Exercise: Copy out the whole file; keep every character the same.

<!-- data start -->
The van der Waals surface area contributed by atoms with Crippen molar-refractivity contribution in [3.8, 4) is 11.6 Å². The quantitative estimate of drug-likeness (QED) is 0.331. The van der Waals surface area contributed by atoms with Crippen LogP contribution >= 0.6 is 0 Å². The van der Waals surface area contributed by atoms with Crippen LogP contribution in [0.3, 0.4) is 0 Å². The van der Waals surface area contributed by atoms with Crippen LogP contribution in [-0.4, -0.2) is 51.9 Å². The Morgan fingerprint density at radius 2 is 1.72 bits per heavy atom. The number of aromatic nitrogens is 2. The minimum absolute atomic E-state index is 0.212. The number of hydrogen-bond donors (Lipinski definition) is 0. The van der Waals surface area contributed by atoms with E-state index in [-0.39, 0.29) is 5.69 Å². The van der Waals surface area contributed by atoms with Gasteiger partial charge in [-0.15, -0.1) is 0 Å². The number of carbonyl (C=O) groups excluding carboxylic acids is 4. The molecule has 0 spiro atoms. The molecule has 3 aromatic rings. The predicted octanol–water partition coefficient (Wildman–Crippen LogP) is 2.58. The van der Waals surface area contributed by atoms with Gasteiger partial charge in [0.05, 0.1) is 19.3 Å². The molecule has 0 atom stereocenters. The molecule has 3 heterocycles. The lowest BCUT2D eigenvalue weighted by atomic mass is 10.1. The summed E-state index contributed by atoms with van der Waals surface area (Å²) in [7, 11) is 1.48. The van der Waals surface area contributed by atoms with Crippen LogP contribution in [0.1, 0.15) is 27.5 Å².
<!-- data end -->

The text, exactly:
The van der Waals surface area contributed by atoms with Crippen molar-refractivity contribution in [3.8, 4) is 11.6 Å². The quantitative estimate of drug-likeness (QED) is 0.331. The van der Waals surface area contributed by atoms with Crippen LogP contribution >= 0.6 is 0 Å². The van der Waals surface area contributed by atoms with Crippen LogP contribution in [0.3, 0.4) is 0 Å². The van der Waals surface area contributed by atoms with Crippen LogP contribution in [-0.4, -0.2) is 51.9 Å². The Morgan fingerprint density at radius 2 is 1.72 bits per heavy atom. The number of aromatic nitrogens is 2. The minimum absolute atomic E-state index is 0.212. The number of hydrogen-bond donors (Lipinski definition) is 0. The van der Waals surface area contributed by atoms with E-state index in [-0.39, 0.29) is 5.69 Å². The van der Waals surface area contributed by atoms with Gasteiger partial charge in [-0.15, -0.1) is 0 Å². The number of carbonyl (C=O) groups excluding carboxylic acids is 4. The molecule has 0 spiro atoms. The molecule has 3 aromatic rings. The predicted octanol–water partition coefficient (Wildman–Crippen LogP) is 2.58. The van der Waals surface area contributed by atoms with Gasteiger partial charge in [0.05, 0.1) is 19.3 Å². The molecule has 0 atom stereocenters. The molecule has 3 heterocycles. The lowest BCUT2D eigenvalue weighted by atomic mass is 10.1. The summed E-state index contributed by atoms with van der Waals surface area (Å²) in [7, 11) is 1.48. The van der Waals surface area contributed by atoms with Crippen LogP contribution in [0.1, 0.15) is 27.5 Å².